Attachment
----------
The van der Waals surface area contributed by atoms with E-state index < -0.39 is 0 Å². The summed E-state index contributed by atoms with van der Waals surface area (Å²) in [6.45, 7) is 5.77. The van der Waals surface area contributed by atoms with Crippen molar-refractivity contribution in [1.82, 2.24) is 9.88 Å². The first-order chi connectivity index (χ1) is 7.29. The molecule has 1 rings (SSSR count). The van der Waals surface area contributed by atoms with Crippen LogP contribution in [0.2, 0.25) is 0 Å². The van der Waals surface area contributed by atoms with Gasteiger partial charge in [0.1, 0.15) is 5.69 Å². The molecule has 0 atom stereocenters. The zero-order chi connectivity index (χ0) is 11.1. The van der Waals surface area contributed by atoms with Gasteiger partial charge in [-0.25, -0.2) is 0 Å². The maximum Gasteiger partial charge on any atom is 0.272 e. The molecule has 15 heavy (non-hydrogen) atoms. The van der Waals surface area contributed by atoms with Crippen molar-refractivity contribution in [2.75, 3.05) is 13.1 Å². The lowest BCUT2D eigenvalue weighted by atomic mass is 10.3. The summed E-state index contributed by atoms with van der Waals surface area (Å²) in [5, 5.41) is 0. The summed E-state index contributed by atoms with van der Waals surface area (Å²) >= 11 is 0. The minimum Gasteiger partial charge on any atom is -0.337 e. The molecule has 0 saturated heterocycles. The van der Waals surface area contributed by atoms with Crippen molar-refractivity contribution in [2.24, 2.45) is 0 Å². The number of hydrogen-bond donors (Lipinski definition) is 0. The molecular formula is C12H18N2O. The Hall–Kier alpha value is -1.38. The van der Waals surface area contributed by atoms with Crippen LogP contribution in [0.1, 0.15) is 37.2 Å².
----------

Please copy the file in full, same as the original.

The van der Waals surface area contributed by atoms with E-state index < -0.39 is 0 Å². The summed E-state index contributed by atoms with van der Waals surface area (Å²) in [6.45, 7) is 5.77. The van der Waals surface area contributed by atoms with Crippen molar-refractivity contribution in [1.82, 2.24) is 9.88 Å². The first-order chi connectivity index (χ1) is 7.29. The molecule has 1 rings (SSSR count). The van der Waals surface area contributed by atoms with Crippen LogP contribution in [0.2, 0.25) is 0 Å². The van der Waals surface area contributed by atoms with Gasteiger partial charge in [0.1, 0.15) is 5.69 Å². The molecule has 0 atom stereocenters. The zero-order chi connectivity index (χ0) is 11.1. The van der Waals surface area contributed by atoms with Gasteiger partial charge in [-0.25, -0.2) is 0 Å². The maximum Gasteiger partial charge on any atom is 0.272 e. The molecule has 15 heavy (non-hydrogen) atoms. The van der Waals surface area contributed by atoms with Crippen molar-refractivity contribution in [2.75, 3.05) is 13.1 Å². The lowest BCUT2D eigenvalue weighted by atomic mass is 10.3. The summed E-state index contributed by atoms with van der Waals surface area (Å²) in [5, 5.41) is 0. The summed E-state index contributed by atoms with van der Waals surface area (Å²) >= 11 is 0. The minimum Gasteiger partial charge on any atom is -0.337 e. The molecule has 0 saturated heterocycles. The van der Waals surface area contributed by atoms with Crippen molar-refractivity contribution in [2.24, 2.45) is 0 Å². The number of hydrogen-bond donors (Lipinski definition) is 0. The molecular formula is C12H18N2O. The Hall–Kier alpha value is -1.38. The van der Waals surface area contributed by atoms with Crippen LogP contribution in [0.1, 0.15) is 37.2 Å².